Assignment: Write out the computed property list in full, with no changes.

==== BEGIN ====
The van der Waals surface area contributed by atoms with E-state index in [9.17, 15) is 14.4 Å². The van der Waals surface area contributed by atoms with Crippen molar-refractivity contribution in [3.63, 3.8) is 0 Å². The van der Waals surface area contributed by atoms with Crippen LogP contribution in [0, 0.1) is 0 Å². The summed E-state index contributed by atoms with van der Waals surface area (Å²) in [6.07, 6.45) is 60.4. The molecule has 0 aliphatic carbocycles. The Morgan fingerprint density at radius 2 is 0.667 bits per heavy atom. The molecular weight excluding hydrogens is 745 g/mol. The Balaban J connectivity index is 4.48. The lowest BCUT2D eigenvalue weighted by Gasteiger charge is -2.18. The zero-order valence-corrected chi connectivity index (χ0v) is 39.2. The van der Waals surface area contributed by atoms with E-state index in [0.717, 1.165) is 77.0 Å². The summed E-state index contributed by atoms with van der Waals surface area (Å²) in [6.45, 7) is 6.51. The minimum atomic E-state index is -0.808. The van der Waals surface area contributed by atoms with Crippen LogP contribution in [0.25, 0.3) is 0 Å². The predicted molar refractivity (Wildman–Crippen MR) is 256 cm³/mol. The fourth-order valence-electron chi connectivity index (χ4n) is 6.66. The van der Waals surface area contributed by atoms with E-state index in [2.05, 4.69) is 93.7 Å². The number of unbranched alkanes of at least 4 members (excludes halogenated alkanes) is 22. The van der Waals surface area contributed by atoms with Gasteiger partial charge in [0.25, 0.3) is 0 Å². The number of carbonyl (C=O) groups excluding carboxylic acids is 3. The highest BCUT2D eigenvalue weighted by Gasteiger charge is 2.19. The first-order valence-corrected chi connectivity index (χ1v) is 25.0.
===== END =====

The van der Waals surface area contributed by atoms with E-state index in [9.17, 15) is 14.4 Å². The van der Waals surface area contributed by atoms with Crippen molar-refractivity contribution in [3.63, 3.8) is 0 Å². The van der Waals surface area contributed by atoms with Crippen LogP contribution in [0, 0.1) is 0 Å². The summed E-state index contributed by atoms with van der Waals surface area (Å²) in [6.07, 6.45) is 60.4. The molecule has 0 aliphatic carbocycles. The Morgan fingerprint density at radius 2 is 0.667 bits per heavy atom. The molecular weight excluding hydrogens is 745 g/mol. The Balaban J connectivity index is 4.48. The lowest BCUT2D eigenvalue weighted by Gasteiger charge is -2.18. The zero-order valence-corrected chi connectivity index (χ0v) is 39.2. The van der Waals surface area contributed by atoms with E-state index in [0.717, 1.165) is 77.0 Å². The summed E-state index contributed by atoms with van der Waals surface area (Å²) in [6.45, 7) is 6.51. The minimum atomic E-state index is -0.808. The van der Waals surface area contributed by atoms with Crippen LogP contribution in [0.25, 0.3) is 0 Å². The predicted molar refractivity (Wildman–Crippen MR) is 256 cm³/mol. The fourth-order valence-electron chi connectivity index (χ4n) is 6.66. The van der Waals surface area contributed by atoms with E-state index in [2.05, 4.69) is 93.7 Å². The number of unbranched alkanes of at least 4 members (excludes halogenated alkanes) is 22. The van der Waals surface area contributed by atoms with Gasteiger partial charge in [0.25, 0.3) is 0 Å². The number of carbonyl (C=O) groups excluding carboxylic acids is 3. The highest BCUT2D eigenvalue weighted by Gasteiger charge is 2.19. The first-order valence-corrected chi connectivity index (χ1v) is 25.0.